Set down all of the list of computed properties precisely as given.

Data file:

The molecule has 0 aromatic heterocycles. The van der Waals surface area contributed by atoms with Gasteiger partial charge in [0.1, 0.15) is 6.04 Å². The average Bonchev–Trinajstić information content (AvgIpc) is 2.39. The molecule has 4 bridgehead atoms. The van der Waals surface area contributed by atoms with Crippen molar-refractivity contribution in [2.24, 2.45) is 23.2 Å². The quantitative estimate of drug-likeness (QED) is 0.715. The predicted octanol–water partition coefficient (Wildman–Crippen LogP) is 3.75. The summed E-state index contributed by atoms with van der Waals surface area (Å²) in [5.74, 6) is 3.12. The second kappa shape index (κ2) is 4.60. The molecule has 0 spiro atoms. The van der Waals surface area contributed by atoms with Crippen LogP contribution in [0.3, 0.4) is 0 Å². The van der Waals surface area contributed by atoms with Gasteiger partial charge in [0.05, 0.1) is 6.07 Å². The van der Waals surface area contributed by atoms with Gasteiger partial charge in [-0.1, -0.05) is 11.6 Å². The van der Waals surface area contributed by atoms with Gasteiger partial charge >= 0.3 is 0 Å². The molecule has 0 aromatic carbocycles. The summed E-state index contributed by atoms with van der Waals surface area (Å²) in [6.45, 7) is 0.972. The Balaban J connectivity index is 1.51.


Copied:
The molecule has 0 aromatic heterocycles. The van der Waals surface area contributed by atoms with Gasteiger partial charge in [0.1, 0.15) is 6.04 Å². The average Bonchev–Trinajstić information content (AvgIpc) is 2.39. The molecule has 4 bridgehead atoms. The van der Waals surface area contributed by atoms with Crippen molar-refractivity contribution in [2.24, 2.45) is 23.2 Å². The quantitative estimate of drug-likeness (QED) is 0.715. The predicted octanol–water partition coefficient (Wildman–Crippen LogP) is 3.75. The summed E-state index contributed by atoms with van der Waals surface area (Å²) in [5.74, 6) is 3.12. The second kappa shape index (κ2) is 4.60. The molecule has 0 spiro atoms. The van der Waals surface area contributed by atoms with Crippen LogP contribution in [0.3, 0.4) is 0 Å². The van der Waals surface area contributed by atoms with Gasteiger partial charge in [0.05, 0.1) is 6.07 Å². The van der Waals surface area contributed by atoms with Gasteiger partial charge in [-0.1, -0.05) is 11.6 Å². The van der Waals surface area contributed by atoms with Gasteiger partial charge >= 0.3 is 0 Å². The molecule has 0 aromatic carbocycles. The summed E-state index contributed by atoms with van der Waals surface area (Å²) in [6.45, 7) is 0.972. The Balaban J connectivity index is 1.51.